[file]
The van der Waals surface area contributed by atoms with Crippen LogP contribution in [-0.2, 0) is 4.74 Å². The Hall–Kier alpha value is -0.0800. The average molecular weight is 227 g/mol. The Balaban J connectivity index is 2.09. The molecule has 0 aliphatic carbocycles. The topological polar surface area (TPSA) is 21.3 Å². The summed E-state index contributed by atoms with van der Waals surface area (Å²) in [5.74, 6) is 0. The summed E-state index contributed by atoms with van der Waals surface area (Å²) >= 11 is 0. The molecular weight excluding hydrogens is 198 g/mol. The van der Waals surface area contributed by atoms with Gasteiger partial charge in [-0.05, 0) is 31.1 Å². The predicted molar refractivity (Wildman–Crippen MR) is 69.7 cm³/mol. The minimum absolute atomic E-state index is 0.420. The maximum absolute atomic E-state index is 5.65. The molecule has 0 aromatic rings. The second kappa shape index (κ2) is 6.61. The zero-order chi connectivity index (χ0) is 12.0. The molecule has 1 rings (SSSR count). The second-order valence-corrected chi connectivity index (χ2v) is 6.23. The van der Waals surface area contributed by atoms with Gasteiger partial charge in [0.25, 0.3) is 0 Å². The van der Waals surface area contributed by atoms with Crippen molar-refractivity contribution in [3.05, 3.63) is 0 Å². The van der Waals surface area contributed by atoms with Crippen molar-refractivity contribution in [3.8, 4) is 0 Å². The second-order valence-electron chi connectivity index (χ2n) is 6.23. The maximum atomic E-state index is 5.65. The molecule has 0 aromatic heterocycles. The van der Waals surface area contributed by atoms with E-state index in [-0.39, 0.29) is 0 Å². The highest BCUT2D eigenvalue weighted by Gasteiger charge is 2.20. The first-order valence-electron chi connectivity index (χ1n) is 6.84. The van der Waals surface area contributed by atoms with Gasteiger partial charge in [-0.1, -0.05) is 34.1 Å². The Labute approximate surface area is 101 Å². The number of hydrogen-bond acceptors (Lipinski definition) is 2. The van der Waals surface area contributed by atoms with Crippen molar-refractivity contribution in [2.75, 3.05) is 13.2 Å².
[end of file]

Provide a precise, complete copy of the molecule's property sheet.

The van der Waals surface area contributed by atoms with Crippen LogP contribution in [-0.2, 0) is 4.74 Å². The Hall–Kier alpha value is -0.0800. The average molecular weight is 227 g/mol. The Balaban J connectivity index is 2.09. The molecule has 0 aliphatic carbocycles. The topological polar surface area (TPSA) is 21.3 Å². The summed E-state index contributed by atoms with van der Waals surface area (Å²) in [5.74, 6) is 0. The summed E-state index contributed by atoms with van der Waals surface area (Å²) >= 11 is 0. The molecular weight excluding hydrogens is 198 g/mol. The van der Waals surface area contributed by atoms with Gasteiger partial charge in [-0.05, 0) is 31.1 Å². The predicted molar refractivity (Wildman–Crippen MR) is 69.7 cm³/mol. The minimum absolute atomic E-state index is 0.420. The maximum absolute atomic E-state index is 5.65. The molecule has 0 aromatic rings. The second kappa shape index (κ2) is 6.61. The zero-order chi connectivity index (χ0) is 12.0. The molecule has 1 rings (SSSR count). The second-order valence-corrected chi connectivity index (χ2v) is 6.23. The van der Waals surface area contributed by atoms with Gasteiger partial charge in [0.25, 0.3) is 0 Å². The van der Waals surface area contributed by atoms with Crippen molar-refractivity contribution in [3.05, 3.63) is 0 Å². The van der Waals surface area contributed by atoms with Crippen molar-refractivity contribution in [3.8, 4) is 0 Å². The second-order valence-electron chi connectivity index (χ2n) is 6.23. The maximum atomic E-state index is 5.65. The molecule has 0 aromatic heterocycles. The van der Waals surface area contributed by atoms with E-state index in [-0.39, 0.29) is 0 Å². The highest BCUT2D eigenvalue weighted by Gasteiger charge is 2.20. The first-order valence-electron chi connectivity index (χ1n) is 6.84. The van der Waals surface area contributed by atoms with Gasteiger partial charge in [-0.1, -0.05) is 34.1 Å². The Labute approximate surface area is 101 Å². The number of hydrogen-bond acceptors (Lipinski definition) is 2. The van der Waals surface area contributed by atoms with Crippen molar-refractivity contribution in [2.75, 3.05) is 13.2 Å².